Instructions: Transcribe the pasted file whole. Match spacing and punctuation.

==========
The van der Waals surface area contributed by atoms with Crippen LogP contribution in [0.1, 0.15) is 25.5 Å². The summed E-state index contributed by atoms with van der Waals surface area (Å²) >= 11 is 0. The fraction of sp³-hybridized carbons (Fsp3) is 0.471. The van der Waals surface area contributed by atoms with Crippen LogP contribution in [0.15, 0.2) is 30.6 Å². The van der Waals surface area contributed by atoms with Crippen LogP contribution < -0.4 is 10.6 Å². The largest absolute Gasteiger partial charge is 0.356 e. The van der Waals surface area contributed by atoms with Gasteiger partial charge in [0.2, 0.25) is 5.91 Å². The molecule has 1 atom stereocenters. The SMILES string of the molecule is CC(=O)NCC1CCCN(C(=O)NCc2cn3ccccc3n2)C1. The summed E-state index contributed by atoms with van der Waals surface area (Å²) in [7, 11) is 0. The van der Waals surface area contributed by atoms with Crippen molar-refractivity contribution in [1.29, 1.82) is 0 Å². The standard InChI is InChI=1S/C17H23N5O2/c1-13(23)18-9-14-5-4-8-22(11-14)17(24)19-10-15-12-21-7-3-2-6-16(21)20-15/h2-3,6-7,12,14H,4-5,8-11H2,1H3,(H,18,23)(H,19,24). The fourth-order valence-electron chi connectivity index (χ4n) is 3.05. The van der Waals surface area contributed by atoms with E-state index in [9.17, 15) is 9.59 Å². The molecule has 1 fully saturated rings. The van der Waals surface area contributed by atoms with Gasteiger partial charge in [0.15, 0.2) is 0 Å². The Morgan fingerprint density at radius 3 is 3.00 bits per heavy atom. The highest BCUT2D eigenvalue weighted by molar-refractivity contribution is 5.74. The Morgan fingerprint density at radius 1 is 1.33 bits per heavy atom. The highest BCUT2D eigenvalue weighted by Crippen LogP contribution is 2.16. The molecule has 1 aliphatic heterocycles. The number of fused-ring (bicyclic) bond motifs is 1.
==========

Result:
The van der Waals surface area contributed by atoms with Crippen LogP contribution in [0.1, 0.15) is 25.5 Å². The summed E-state index contributed by atoms with van der Waals surface area (Å²) >= 11 is 0. The fraction of sp³-hybridized carbons (Fsp3) is 0.471. The van der Waals surface area contributed by atoms with Crippen LogP contribution in [0.15, 0.2) is 30.6 Å². The van der Waals surface area contributed by atoms with Crippen LogP contribution < -0.4 is 10.6 Å². The largest absolute Gasteiger partial charge is 0.356 e. The van der Waals surface area contributed by atoms with Gasteiger partial charge in [0.2, 0.25) is 5.91 Å². The molecule has 1 atom stereocenters. The SMILES string of the molecule is CC(=O)NCC1CCCN(C(=O)NCc2cn3ccccc3n2)C1. The summed E-state index contributed by atoms with van der Waals surface area (Å²) in [7, 11) is 0. The van der Waals surface area contributed by atoms with Crippen molar-refractivity contribution in [1.29, 1.82) is 0 Å². The standard InChI is InChI=1S/C17H23N5O2/c1-13(23)18-9-14-5-4-8-22(11-14)17(24)19-10-15-12-21-7-3-2-6-16(21)20-15/h2-3,6-7,12,14H,4-5,8-11H2,1H3,(H,18,23)(H,19,24). The fourth-order valence-electron chi connectivity index (χ4n) is 3.05. The van der Waals surface area contributed by atoms with E-state index in [9.17, 15) is 9.59 Å². The molecule has 1 fully saturated rings. The van der Waals surface area contributed by atoms with Gasteiger partial charge in [0.15, 0.2) is 0 Å². The Morgan fingerprint density at radius 3 is 3.00 bits per heavy atom. The highest BCUT2D eigenvalue weighted by molar-refractivity contribution is 5.74. The Morgan fingerprint density at radius 1 is 1.33 bits per heavy atom. The highest BCUT2D eigenvalue weighted by Crippen LogP contribution is 2.16. The molecule has 1 aliphatic heterocycles. The number of fused-ring (bicyclic) bond motifs is 1.